Soil Order

Granular Soils [N]

These highly productive soils have been used continuously for horticulture for up to 40 years at Pukekohe, despite some erosion.

Granular Soils are clayey soils formed from material derived by strong weathering of volcanic rocks or ash. Dry or moist soil samples may be easily parted into small hard fragments. When wetted and rubbed between the fingers the clay becomes sticky and may be easily remoulded with little cracking.

Granular soil, Pahiatua Saddle.
Granular soil, Pahiatua Saddle.
Patumahoe silt loam. Credit - The Living Mantle
Patumahoe silt loam. Credit - The Living Mantle


Granular Soils occur only in the northern North Island, particularly in the lowlands of the Waikato and South Auckland regions. Parent materials are usually strongly weathered tephras, mostly older than 50 000 years. They cover 1% of New Zealand.

View map View map of Granular soils.

Physical properties

Polyhedral structure is usually well developed. The soils are slowly permeable and have limited rooting depth.  Topsoils have limited workability when wet.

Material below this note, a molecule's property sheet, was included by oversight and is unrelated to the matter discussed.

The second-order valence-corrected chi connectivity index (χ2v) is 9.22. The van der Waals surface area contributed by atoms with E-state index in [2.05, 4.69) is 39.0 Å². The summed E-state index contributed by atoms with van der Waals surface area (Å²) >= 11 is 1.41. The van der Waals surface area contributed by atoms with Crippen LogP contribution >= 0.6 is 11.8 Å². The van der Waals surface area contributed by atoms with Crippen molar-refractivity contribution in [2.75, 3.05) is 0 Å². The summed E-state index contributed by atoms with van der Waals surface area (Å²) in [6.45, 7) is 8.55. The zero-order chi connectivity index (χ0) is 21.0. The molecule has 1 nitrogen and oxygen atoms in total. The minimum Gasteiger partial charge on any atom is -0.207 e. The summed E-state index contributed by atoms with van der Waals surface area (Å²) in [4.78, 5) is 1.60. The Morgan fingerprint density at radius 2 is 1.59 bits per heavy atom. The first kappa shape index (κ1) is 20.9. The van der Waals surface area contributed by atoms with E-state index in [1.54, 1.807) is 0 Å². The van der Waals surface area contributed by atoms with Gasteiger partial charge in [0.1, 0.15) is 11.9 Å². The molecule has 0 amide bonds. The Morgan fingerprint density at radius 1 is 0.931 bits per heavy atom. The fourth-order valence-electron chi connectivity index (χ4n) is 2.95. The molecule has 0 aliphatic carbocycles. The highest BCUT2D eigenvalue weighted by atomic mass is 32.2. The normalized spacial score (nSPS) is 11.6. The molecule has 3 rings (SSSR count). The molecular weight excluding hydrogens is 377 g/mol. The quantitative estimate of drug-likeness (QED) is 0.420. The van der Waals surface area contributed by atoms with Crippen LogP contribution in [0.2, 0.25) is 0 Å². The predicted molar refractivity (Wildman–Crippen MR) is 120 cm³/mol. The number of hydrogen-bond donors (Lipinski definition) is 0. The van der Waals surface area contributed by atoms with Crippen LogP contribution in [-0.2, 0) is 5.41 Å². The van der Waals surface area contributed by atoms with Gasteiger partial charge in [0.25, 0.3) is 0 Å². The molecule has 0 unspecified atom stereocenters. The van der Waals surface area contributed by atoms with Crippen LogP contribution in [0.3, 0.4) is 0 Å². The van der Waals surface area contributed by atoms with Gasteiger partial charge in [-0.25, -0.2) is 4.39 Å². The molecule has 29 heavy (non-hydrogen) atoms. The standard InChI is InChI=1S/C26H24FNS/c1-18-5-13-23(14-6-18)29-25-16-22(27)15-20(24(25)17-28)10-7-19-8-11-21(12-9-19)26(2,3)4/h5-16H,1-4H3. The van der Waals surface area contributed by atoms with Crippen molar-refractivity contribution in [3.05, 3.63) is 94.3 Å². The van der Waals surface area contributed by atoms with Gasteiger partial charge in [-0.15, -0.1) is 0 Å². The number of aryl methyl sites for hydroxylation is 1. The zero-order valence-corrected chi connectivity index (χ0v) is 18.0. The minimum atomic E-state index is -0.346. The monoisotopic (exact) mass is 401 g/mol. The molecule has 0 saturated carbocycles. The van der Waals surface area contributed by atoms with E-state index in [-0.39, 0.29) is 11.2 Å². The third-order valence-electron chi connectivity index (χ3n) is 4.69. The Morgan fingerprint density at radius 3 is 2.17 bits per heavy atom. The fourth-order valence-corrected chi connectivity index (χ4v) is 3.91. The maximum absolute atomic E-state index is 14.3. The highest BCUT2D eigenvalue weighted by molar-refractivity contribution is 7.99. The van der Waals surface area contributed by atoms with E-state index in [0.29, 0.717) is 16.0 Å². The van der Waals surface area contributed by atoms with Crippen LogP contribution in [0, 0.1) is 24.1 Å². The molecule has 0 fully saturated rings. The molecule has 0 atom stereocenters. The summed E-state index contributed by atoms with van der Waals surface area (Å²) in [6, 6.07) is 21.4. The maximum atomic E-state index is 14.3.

Chemical properties

Soils are strongly weathered with low nutrient reserves, and low phosphorus status and sulphate in B horizons. They are usually dominated by kaolin-group clay minerals, with some vermiculite.

Soil groups

Soil orders are divided into soil groups based on variation in factors such as drainage status, parent material, chemical and physical properties

[NP] Perch-Gley Granular

Periodic wetness caused by a perched water table

[NE] Melanic Granular

Less acid and higher natural fertility than other soil groups

[NX] Oxidic Granular

Transitional to Oxidic Soils

[NO] Orthic Granular

Other Granular Soils